Saturday, July 27, 2019

Review of Cloudgate Theatre's Strange Heart Beating

Once upon a time I went to a show and it was called Strange Heart Beating. It was by Kristin Idaszak and it was directed by Addie Gorlin. It was about a small rural town where a woman named Lena (Leah Raidt) and her childhood friend Teeny (Jyreika Guest), who is now Sheriff, are looking for Lena's missing daughter. But as they uncover her daughter's story, more strange things about the town start to come to light. It was about friendship, loss, and suspicion. This story and its world didn't always make sense to me, and the dialogue didn't help develop the relationships for me, but it had some compelling performances.

I think the people who were making this play had some very strong ideas for a show. I like that they are telling the stories of women and have characters with diverse backgrounds. They are putting important topics into the light, like how sexism and racism can derail justice. It is a murder mystery where women are not just victims, and that is appealing. The set (Angela McIlvain) worked very well with the story and provided lots of locations. Along with the sound (Averi Paulsen) and lighting (Kaili Story), it created a distinct noir atmosphere for the play.

This play seemed like a good idea, but I don’t feel like the script was ready. The dialogue was very heightened which made all of the situations seem less serious because it didn't make the speakers seem like they were in a real situation. I liked this same kind of dialogue in Idaszak's play Fugue for Particle Accelerator, but there it seemed more in keeping with the rest of the play. The dialogue was not the only aspect that made the play feel less than believable to me; the justice system put in place in this town let a person directly affected by the crime administer punishment, but the reasons this was allowed to happen were glossed over. The disappearance is also connected to a larger conspiracy, but it feels like a conspiracy without a theory because it is not explained or even really investigated in the play. Storytelling where it is up to audience to make up how the play ends is usually very compelling to me, but I didn't feel like I had enough material to create fully-realized theories in this case.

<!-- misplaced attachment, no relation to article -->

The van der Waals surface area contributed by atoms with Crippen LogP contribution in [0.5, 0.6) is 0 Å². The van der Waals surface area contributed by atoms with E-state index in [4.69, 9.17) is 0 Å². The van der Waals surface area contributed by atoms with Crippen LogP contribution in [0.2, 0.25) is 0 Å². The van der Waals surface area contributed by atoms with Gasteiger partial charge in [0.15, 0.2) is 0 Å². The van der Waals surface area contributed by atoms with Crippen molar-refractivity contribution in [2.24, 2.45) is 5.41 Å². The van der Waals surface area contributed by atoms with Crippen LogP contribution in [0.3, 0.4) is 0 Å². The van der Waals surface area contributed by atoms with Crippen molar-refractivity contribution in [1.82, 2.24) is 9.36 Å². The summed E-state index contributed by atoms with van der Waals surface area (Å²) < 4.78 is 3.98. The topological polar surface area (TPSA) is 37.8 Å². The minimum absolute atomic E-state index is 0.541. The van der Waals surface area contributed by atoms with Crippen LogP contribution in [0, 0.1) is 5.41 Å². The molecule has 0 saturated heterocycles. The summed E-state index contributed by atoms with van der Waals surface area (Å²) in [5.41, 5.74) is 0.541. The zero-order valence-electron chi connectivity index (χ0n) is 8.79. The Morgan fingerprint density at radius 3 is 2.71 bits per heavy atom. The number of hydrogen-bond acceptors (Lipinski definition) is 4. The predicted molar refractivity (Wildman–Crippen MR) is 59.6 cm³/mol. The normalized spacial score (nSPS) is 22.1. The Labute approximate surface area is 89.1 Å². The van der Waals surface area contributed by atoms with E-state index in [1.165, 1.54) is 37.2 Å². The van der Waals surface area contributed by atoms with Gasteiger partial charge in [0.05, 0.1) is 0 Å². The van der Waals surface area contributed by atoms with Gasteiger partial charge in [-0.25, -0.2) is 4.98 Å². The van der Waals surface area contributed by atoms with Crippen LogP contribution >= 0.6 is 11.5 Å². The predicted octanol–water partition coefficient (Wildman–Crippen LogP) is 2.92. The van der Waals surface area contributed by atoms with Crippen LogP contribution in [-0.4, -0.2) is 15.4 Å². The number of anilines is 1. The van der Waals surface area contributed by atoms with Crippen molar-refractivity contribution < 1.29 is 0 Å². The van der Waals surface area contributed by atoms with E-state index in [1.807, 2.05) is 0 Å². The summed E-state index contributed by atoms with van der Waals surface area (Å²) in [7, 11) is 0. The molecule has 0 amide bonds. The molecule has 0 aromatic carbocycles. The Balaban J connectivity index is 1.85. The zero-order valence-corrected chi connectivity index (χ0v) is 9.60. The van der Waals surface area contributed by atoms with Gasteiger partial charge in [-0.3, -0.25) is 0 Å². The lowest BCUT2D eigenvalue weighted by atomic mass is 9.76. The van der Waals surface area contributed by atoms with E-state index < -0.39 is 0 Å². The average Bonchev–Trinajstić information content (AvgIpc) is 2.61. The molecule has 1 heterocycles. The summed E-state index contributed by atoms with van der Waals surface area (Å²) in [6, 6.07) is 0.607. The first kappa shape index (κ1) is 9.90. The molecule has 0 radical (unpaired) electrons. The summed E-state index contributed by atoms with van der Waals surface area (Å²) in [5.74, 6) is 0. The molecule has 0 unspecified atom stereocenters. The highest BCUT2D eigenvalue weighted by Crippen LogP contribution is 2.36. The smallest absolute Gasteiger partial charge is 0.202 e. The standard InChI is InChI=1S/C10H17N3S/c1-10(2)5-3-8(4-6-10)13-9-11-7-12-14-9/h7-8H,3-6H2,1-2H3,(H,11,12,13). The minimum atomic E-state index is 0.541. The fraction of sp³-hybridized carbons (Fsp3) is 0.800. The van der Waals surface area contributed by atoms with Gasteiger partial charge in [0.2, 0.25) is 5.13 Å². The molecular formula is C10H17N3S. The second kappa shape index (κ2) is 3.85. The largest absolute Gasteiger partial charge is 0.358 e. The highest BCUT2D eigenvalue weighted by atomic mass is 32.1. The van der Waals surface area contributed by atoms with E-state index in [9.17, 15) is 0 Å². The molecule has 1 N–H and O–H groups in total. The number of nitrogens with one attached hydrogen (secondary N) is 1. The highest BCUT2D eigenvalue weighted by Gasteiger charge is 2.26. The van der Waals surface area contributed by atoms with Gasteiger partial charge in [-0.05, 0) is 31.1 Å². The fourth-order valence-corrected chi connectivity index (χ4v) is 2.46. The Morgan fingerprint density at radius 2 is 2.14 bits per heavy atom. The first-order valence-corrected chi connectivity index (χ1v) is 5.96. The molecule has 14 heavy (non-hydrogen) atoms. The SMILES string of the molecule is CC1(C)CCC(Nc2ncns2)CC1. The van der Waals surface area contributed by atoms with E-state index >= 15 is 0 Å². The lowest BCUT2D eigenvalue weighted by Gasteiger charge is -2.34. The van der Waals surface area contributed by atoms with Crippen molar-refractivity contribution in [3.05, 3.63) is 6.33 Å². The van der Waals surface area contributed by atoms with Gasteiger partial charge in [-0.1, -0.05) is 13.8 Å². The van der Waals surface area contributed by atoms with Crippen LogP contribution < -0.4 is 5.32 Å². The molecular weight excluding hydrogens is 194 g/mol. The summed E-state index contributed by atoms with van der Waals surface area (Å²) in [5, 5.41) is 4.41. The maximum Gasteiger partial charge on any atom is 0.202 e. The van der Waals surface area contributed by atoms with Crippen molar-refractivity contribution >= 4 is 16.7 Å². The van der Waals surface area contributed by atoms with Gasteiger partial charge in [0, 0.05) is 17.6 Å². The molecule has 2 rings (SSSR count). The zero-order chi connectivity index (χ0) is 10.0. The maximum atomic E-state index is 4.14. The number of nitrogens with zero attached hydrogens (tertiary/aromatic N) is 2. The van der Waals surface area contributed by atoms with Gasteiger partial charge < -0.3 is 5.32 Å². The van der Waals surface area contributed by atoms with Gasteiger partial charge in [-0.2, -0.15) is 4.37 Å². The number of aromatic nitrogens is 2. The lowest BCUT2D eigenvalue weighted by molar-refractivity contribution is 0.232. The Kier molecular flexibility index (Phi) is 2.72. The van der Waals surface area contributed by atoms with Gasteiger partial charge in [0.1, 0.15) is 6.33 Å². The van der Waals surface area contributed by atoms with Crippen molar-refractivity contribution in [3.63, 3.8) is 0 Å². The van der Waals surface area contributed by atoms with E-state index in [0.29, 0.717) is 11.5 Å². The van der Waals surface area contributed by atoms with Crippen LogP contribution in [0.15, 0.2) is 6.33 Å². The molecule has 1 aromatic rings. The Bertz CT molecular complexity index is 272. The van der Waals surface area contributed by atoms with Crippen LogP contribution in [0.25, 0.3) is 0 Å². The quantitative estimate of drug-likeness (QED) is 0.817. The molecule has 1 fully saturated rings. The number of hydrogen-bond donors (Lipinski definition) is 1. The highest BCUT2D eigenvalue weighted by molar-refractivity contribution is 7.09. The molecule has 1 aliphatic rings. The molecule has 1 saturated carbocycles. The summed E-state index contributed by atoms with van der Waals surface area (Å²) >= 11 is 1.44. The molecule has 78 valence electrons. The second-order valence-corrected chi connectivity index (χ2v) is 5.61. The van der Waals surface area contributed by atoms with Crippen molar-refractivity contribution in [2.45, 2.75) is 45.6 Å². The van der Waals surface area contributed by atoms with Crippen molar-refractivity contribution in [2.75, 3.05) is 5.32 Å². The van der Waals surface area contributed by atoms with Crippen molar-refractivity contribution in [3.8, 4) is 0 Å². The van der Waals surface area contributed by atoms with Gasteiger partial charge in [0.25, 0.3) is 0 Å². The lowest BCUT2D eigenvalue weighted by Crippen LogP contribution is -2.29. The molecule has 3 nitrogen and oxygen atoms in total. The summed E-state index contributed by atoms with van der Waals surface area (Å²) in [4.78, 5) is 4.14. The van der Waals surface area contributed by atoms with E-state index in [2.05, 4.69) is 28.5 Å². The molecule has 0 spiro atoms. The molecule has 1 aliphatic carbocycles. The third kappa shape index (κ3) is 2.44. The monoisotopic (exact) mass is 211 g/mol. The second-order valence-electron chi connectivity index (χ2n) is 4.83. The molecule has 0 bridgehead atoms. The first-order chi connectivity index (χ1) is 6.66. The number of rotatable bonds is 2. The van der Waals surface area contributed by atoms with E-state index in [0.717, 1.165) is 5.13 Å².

I think the actors in this show did an amazing job with the script they were given. I have loved a lot of the actors' other work, and I think that even with the unnatural world and dialogue, the actors brought a sense of groundedness to the play, and their relationships, especially apart from what was shown in dialogue, were very genuine and interesting to watch. I felt like the Lake's (Stephanie Shum) relationships with the other characters was very strong. Looking at Shum's reactions to each scene as it was going on showed you exactly how she felt about each character. She did a great job of giving us a more rounded sense of the world and her character. The heightened language did seem to make more sense with her character because it is already a strange premise to have a lake talking. And I could see Guest working to ground her scenes in reality and tie the ups and downs in the relationship to specific reasons.

People who would like this show are people who like woman-centric mysteries, examinations of justice, and talking lakes. I think this show has some really strong performances, an intriguing premise, and therefore a lot of potential. I'm excited to see what Cloudgate does next.

Photos: Austin D Oie

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